W3C home > Mailing lists > Public > www-style@w3.org > June 2002

Re: X11 Colors (was Last call comments on CSS3 module: color)

From: Chris Lilley <chris@w3.org>
Date: Thu, 6 Jun 2002 19:59:27 +0200
Message-ID: <119195244859.20020606195927@w3.org>
To: www-style@w3.org, "Robert Hess" <roberth@microsoft.com>

On Wednesday, June 5, 2002, 4:43:37 PM, Robert wrote:


RH> I've written a number of articles about colors, including the web
RH> colors, as well as touching upon the X11 named colors. I one time built
RH> up some calculation tables to rank/sort the various colors of the 216
RH> web colors, and from that created a chart that illustrated the fairly
RH> even distribution that these colors provide across the HSL space (see
RH> the second chart in:
RH> http://msdn.microsoft.com/library/default.asp?url=/library/en-us/dnwebge
RH> n/html/colorpick.asp),


Which proves exactly nothing.

Since HSL space is perceptually highly non-uniform, even distribution
in HSL tells you nothing about the distribution of the actual colors.

Since HSL is merely a polar form of RGB and since the allegedly 'Web
safe' colors are merely a 6x6x6 grid on the RGB cube, naturally the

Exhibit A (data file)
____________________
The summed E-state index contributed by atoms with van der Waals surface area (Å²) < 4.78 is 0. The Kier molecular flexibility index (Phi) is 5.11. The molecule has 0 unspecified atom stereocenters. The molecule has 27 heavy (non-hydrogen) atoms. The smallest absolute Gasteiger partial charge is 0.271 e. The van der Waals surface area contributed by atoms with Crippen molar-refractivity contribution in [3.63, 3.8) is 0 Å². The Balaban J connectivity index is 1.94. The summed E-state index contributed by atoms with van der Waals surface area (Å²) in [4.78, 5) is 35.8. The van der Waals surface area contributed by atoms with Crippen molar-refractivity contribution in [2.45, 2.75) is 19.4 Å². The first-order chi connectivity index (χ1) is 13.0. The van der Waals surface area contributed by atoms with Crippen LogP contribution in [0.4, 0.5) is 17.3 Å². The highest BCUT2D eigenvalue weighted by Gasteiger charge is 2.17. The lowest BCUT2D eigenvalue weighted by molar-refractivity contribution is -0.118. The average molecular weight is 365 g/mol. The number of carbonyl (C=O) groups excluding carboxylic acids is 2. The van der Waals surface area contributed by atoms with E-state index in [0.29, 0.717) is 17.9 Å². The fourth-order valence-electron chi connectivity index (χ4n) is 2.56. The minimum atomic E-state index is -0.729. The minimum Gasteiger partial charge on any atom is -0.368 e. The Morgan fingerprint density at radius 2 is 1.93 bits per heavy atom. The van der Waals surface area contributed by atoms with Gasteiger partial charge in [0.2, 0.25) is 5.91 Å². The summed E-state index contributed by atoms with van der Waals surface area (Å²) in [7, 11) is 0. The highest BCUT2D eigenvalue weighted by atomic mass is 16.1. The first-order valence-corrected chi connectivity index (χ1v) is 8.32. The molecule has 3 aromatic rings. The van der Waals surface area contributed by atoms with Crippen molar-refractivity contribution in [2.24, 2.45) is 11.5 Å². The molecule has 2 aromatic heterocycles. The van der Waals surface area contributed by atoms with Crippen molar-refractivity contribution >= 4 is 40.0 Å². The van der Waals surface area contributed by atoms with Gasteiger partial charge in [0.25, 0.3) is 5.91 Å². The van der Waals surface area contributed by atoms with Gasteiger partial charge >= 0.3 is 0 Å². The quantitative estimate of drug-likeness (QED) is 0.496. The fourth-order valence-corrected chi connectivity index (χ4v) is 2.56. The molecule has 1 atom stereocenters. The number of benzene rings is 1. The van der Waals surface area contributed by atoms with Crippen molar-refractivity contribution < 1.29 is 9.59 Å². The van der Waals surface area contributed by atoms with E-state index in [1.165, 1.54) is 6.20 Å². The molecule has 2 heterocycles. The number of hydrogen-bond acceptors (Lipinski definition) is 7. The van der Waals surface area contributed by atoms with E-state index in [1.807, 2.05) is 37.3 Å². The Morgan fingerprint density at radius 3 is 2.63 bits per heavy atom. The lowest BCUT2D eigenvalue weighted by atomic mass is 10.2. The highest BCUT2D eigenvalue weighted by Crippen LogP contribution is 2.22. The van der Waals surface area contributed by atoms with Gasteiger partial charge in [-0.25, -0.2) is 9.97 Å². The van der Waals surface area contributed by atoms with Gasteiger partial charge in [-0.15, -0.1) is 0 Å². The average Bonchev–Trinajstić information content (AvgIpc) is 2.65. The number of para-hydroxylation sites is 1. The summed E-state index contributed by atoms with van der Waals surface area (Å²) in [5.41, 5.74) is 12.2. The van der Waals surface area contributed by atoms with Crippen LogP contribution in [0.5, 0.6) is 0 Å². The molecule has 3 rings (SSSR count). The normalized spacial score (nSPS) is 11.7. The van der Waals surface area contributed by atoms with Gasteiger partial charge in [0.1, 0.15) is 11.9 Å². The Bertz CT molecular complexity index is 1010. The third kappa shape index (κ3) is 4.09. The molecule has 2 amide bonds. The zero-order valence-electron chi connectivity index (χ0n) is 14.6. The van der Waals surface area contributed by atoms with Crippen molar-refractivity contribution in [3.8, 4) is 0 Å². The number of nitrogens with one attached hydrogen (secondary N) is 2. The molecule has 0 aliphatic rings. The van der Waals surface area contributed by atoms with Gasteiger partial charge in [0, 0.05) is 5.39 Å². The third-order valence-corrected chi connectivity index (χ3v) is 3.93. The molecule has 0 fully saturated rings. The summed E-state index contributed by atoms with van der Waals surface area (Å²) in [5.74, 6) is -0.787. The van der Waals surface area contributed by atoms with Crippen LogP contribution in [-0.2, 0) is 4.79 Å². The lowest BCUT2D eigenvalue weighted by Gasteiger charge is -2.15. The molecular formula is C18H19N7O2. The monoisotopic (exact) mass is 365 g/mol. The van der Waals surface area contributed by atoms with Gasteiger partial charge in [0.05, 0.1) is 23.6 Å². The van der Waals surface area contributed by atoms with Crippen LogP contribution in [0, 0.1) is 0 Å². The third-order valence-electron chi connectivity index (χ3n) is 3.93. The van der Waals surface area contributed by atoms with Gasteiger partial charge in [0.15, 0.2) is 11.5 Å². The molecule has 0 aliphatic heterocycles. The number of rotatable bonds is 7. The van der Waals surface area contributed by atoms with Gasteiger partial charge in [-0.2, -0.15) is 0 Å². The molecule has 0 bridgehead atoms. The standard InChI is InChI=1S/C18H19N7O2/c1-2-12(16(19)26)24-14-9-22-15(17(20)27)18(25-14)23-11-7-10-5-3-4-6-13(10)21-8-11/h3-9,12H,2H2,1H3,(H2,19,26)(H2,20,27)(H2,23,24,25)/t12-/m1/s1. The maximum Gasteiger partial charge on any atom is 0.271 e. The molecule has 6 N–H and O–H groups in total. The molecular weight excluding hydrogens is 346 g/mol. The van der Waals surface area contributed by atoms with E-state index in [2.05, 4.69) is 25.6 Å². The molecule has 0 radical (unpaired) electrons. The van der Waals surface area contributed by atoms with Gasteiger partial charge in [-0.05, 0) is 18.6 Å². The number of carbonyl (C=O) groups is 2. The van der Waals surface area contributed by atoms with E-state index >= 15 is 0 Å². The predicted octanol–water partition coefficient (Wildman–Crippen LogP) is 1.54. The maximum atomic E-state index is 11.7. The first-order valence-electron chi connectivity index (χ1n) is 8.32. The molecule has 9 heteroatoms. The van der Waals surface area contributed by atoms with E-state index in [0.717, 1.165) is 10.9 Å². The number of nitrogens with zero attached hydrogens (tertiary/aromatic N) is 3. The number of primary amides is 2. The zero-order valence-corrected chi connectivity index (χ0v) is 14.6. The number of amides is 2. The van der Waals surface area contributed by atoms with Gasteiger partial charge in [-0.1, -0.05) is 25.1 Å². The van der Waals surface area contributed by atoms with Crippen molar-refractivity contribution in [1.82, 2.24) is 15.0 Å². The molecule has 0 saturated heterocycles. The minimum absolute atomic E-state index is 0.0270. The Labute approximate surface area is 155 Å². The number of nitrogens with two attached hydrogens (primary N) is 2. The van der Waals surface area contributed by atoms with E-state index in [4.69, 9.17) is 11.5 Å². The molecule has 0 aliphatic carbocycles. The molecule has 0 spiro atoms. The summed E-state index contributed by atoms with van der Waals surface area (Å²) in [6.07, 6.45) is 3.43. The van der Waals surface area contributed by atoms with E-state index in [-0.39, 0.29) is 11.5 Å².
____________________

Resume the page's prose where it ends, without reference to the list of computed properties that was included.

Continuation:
web-safe colors are evenly distributed in HSL.

To see whether the colors are in fact evenly distributed, the easiest
approach would be to plot them in Lab. Many better, but more
complicated, approaches are also possible using more advanced color
appearance models and color difference metrics.

An example, which I presented in 1994 at the fourth WWW conference in
Boston, would be figure seven in
http://www.w3.org/Conferences/WWW4/Papers/53/gq-alloc.html linked from
http://www.w3.org/Conferences/WWW4/Papers/53/gq-boston.html.

Note the enormous spacing of dark greens in the 6x6x6 cube, for example.

Woohoo, 1996 now 1994. At this rate, we will hit 1931 - where it all
started - fairly soon.

RH> I then thought it might be interesting to perform
RH> the same calculations on the X11 colors and see if I could build up a
RH> similar chart to help show the distribution pattern.

RH> It was -hideous-.

Which again, tells you nothing.


-- 
 Chris                            mailto:chris@w3.org
Received on Thursday, 6 June 2002 14:00:17 GMT

This archive was generated by hypermail 2.2.0+W3C-0.50 : Monday, 27 April 2009 13:54:14 GMT